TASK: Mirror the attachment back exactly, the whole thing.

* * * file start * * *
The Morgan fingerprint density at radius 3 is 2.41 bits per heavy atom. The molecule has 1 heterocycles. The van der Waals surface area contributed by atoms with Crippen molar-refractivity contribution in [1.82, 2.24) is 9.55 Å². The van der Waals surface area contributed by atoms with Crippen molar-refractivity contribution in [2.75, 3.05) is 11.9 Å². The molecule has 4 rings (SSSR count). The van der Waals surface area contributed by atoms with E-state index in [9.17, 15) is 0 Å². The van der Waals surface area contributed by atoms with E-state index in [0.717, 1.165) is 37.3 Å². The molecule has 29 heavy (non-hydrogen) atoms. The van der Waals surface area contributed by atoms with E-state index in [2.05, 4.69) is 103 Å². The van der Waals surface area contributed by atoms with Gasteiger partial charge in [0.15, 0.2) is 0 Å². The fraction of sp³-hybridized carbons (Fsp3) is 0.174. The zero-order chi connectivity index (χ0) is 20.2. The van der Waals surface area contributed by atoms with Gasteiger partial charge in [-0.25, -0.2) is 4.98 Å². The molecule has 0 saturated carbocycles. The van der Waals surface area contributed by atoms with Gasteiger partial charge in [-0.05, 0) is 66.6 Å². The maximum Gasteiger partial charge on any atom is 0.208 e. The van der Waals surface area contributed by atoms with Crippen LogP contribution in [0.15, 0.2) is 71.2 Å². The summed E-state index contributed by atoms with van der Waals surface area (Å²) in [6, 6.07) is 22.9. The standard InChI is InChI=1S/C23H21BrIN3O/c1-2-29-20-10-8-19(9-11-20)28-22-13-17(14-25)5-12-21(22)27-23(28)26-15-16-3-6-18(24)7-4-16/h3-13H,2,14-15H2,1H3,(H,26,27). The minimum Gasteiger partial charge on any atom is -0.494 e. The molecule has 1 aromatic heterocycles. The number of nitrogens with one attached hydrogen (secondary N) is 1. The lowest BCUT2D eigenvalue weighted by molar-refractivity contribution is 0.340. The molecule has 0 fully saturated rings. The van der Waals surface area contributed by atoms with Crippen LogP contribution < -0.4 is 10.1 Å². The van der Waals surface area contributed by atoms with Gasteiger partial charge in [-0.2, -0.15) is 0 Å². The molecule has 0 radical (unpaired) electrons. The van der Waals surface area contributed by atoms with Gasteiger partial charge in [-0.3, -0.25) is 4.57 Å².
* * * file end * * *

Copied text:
The Morgan fingerprint density at radius 3 is 2.41 bits per heavy atom. The molecule has 1 heterocycles. The van der Waals surface area contributed by atoms with Crippen molar-refractivity contribution in [1.82, 2.24) is 9.55 Å². The van der Waals surface area contributed by atoms with Crippen molar-refractivity contribution in [2.75, 3.05) is 11.9 Å². The molecule has 4 rings (SSSR count). The van der Waals surface area contributed by atoms with E-state index in [9.17, 15) is 0 Å². The van der Waals surface area contributed by atoms with E-state index in [0.717, 1.165) is 37.3 Å². The molecule has 29 heavy (non-hydrogen) atoms. The van der Waals surface area contributed by atoms with E-state index in [2.05, 4.69) is 103 Å². The van der Waals surface area contributed by atoms with Gasteiger partial charge in [0.15, 0.2) is 0 Å². The fraction of sp³-hybridized carbons (Fsp3) is 0.174. The zero-order chi connectivity index (χ0) is 20.2. The van der Waals surface area contributed by atoms with Gasteiger partial charge in [-0.25, -0.2) is 4.98 Å². The molecule has 0 saturated carbocycles. The van der Waals surface area contributed by atoms with Gasteiger partial charge in [-0.05, 0) is 66.6 Å². The maximum Gasteiger partial charge on any atom is 0.208 e. The van der Waals surface area contributed by atoms with Crippen LogP contribution in [0.15, 0.2) is 71.2 Å². The summed E-state index contributed by atoms with van der Waals surface area (Å²) in [6, 6.07) is 22.9. The standard InChI is InChI=1S/C23H21BrIN3O/c1-2-29-20-10-8-19(9-11-20)28-22-13-17(14-25)5-12-21(22)27-23(28)26-15-16-3-6-18(24)7-4-16/h3-13H,2,14-15H2,1H3,(H,26,27). The minimum Gasteiger partial charge on any atom is -0.494 e. The molecule has 1 aromatic heterocycles. The number of nitrogens with one attached hydrogen (secondary N) is 1. The lowest BCUT2D eigenvalue weighted by molar-refractivity contribution is 0.340. The molecule has 0 fully saturated rings. The van der Waals surface area contributed by atoms with Crippen LogP contribution < -0.4 is 10.1 Å². The van der Waals surface area contributed by atoms with Gasteiger partial charge in [-0.2, -0.15) is 0 Å². The molecule has 0 radical (unpaired) electrons. The van der Waals surface area contributed by atoms with Gasteiger partial charge in [-0.3, -0.25) is 4.57 Å².